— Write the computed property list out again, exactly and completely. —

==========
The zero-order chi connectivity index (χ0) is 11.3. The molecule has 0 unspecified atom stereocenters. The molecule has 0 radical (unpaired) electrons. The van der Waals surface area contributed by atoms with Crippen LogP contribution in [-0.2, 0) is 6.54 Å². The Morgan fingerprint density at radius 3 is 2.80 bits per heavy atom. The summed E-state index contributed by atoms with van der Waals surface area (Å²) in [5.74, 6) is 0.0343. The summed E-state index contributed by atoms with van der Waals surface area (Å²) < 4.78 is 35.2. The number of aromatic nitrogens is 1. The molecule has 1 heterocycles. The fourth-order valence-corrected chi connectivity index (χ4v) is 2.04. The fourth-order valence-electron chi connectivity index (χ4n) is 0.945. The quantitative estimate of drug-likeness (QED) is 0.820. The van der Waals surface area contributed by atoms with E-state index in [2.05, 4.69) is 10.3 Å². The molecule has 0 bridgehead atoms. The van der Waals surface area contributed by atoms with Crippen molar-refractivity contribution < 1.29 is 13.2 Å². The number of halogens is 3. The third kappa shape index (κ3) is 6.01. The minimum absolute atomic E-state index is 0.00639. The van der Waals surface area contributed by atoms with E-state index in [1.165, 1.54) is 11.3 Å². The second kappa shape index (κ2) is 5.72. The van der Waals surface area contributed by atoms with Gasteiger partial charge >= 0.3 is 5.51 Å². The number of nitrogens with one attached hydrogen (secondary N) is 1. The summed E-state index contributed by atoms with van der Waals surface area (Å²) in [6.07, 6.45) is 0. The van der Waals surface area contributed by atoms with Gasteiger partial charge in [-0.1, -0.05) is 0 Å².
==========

The zero-order chi connectivity index (χ0) is 11.3. The molecule has 0 unspecified atom stereocenters. The molecule has 0 radical (unpaired) electrons. The van der Waals surface area contributed by atoms with Crippen LogP contribution in [-0.2, 0) is 6.54 Å². The Morgan fingerprint density at radius 3 is 2.80 bits per heavy atom. The summed E-state index contributed by atoms with van der Waals surface area (Å²) in [5.74, 6) is 0.0343. The summed E-state index contributed by atoms with van der Waals surface area (Å²) < 4.78 is 35.2. The number of aromatic nitrogens is 1. The molecule has 1 heterocycles. The fourth-order valence-corrected chi connectivity index (χ4v) is 2.04. The fourth-order valence-electron chi connectivity index (χ4n) is 0.945. The quantitative estimate of drug-likeness (QED) is 0.820. The van der Waals surface area contributed by atoms with E-state index in [2.05, 4.69) is 10.3 Å². The molecule has 0 bridgehead atoms. The van der Waals surface area contributed by atoms with Crippen molar-refractivity contribution < 1.29 is 13.2 Å². The number of halogens is 3. The third kappa shape index (κ3) is 6.01. The minimum absolute atomic E-state index is 0.00639. The van der Waals surface area contributed by atoms with E-state index in [1.165, 1.54) is 11.3 Å². The second kappa shape index (κ2) is 5.72. The van der Waals surface area contributed by atoms with Gasteiger partial charge >= 0.3 is 5.51 Å². The number of nitrogens with one attached hydrogen (secondary N) is 1. The summed E-state index contributed by atoms with van der Waals surface area (Å²) in [6.07, 6.45) is 0. The van der Waals surface area contributed by atoms with Gasteiger partial charge in [-0.1, -0.05) is 0 Å².